BUSINESS leaders and entrepreneurs are demanding compensation for the short-term impact of the council’s £2.3m plan to regenerate Dalston town centre.
Many have labelled the project as “short-term pain for long-term gain”, but feel that the council should be doing more to help out businesses adversely affected.
The plans for Kingsland High Street include better walking and cycling routes, more trees, improved lighting, a new 20 mph speed limit and better access for wheelchair users.
Colin Jones of Hackney Co-operative Developments, a local economic development organisation, called for “organised compensation” from the council.
“Any inward investment into the area is always welcome,” he said, “but what’s happened is that Dalston’s become one large roadworks.”
“With that, the Overground line being closed until June for works, and the East London line being built, businesses have seen trade and revenue patterns changing. They’ve been adversely affected, fortunately none have had to close.” he said.
Richard Abbott, chief executive of local business support charity HBV Enterprise agreed that businesses must be supported throughout any disruptive redevelopment work.
“It’s crucial that every effort is made to absolutely minimise the negative effects of the redevelopment works on the business community, which after all is key to making Dalston town centre what it is today,” he said.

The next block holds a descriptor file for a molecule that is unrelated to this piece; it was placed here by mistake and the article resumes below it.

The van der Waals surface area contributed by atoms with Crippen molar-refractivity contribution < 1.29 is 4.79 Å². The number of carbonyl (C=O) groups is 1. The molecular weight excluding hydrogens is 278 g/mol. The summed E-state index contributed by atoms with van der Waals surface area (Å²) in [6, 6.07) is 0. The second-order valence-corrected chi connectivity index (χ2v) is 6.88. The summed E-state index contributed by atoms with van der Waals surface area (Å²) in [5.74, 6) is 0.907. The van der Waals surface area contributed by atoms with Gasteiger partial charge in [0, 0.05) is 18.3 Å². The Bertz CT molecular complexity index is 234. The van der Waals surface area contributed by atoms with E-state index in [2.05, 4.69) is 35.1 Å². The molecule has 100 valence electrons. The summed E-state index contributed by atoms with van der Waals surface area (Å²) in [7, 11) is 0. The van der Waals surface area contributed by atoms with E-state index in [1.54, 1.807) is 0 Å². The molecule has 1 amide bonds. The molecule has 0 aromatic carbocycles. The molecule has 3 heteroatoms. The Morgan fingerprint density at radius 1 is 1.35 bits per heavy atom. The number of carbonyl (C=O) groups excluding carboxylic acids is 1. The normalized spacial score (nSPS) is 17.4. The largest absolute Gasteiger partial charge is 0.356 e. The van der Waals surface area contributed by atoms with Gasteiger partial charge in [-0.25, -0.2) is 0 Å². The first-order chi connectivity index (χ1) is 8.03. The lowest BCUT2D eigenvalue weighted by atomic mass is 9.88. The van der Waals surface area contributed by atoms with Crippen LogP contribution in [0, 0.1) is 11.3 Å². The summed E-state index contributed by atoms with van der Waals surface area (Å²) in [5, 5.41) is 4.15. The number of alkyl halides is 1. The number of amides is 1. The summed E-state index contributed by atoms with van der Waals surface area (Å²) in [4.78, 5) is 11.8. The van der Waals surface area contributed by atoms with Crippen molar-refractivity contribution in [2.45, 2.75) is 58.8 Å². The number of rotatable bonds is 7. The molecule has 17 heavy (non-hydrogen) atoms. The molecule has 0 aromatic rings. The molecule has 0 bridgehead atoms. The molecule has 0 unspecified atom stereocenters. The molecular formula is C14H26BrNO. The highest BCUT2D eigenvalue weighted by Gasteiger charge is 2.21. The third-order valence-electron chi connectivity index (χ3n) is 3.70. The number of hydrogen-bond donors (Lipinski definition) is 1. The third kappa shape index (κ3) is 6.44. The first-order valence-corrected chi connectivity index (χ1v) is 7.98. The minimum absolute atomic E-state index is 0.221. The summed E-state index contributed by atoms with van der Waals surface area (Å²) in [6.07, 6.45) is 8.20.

Mustafa Cicekci, owner of the popular Kingfisher Cafe on the High Street, said he was sceptical about the council’s plans.
“There has been a slump in business,” he said. “The small businesses on the high street will feel a big blow.
“It would be good to get some kind of relief, small businesses like us bear the brunt of [works in the area],” he said.
John Neilson, owner of the nearby Dalston Lane Cafe, fears some businesses may not survive the short-term effects.
“People say that it’s short-term pain for long-term gain, but with rising business rates, the recession, and the roadworks on top of it, it might be enough to finish some businesses off. It’s so difficult for small businesses to look long-term at the moment,” he said.
But Michael Hughes, Head of Development at Criterion Capital, who own Kingsland Shopping Centre, welcomed the plans.
“I think any redevelopment of Kingsland High Street will be a huge improvement on what we’ve got at the moment,” he said. “I don’t think there will be too much disruption to businesses in the short-term if the council are mindful of what they need to do.”
£1.3m of the regeneration funding is from the Mayor of London, with an extra £1m coming from the London Development Agency. The work is due to be completed in time for the 2012 Olympics.
Mayor of London, Boris Johnson, said: “When the world comes here during the 2012 Games we want the place to look its best.
“These great projects will help enhance the Capital as a whole, giving local communities and visitors improved public space, and providing a legacy for London that lasts for many years to come.”